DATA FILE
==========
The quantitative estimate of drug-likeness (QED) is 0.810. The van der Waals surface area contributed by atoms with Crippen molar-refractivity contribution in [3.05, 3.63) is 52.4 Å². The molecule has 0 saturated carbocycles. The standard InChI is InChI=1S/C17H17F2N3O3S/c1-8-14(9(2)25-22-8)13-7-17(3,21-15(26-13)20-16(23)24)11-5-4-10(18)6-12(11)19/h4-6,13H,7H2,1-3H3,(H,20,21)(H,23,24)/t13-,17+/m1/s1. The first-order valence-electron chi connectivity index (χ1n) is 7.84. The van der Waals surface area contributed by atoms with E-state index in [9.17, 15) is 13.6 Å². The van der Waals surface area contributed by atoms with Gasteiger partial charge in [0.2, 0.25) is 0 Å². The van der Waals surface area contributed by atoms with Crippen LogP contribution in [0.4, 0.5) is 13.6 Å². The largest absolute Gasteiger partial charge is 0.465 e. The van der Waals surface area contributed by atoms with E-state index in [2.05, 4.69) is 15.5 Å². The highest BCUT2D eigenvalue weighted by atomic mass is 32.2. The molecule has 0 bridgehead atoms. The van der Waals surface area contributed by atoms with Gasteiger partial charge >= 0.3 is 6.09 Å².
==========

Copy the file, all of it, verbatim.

The quantitative estimate of drug-likeness (QED) is 0.810. The van der Waals surface area contributed by atoms with Crippen molar-refractivity contribution in [3.05, 3.63) is 52.4 Å². The molecule has 0 saturated carbocycles. The standard InChI is InChI=1S/C17H17F2N3O3S/c1-8-14(9(2)25-22-8)13-7-17(3,21-15(26-13)20-16(23)24)11-5-4-10(18)6-12(11)19/h4-6,13H,7H2,1-3H3,(H,20,21)(H,23,24)/t13-,17+/m1/s1. The first-order valence-electron chi connectivity index (χ1n) is 7.84. The van der Waals surface area contributed by atoms with E-state index in [9.17, 15) is 13.6 Å². The van der Waals surface area contributed by atoms with Gasteiger partial charge in [0.2, 0.25) is 0 Å². The van der Waals surface area contributed by atoms with Crippen LogP contribution in [0.4, 0.5) is 13.6 Å². The largest absolute Gasteiger partial charge is 0.465 e. The van der Waals surface area contributed by atoms with E-state index in [2.05, 4.69) is 15.5 Å². The highest BCUT2D eigenvalue weighted by atomic mass is 32.2. The molecule has 0 bridgehead atoms. The van der Waals surface area contributed by atoms with Gasteiger partial charge >= 0.3 is 6.09 Å².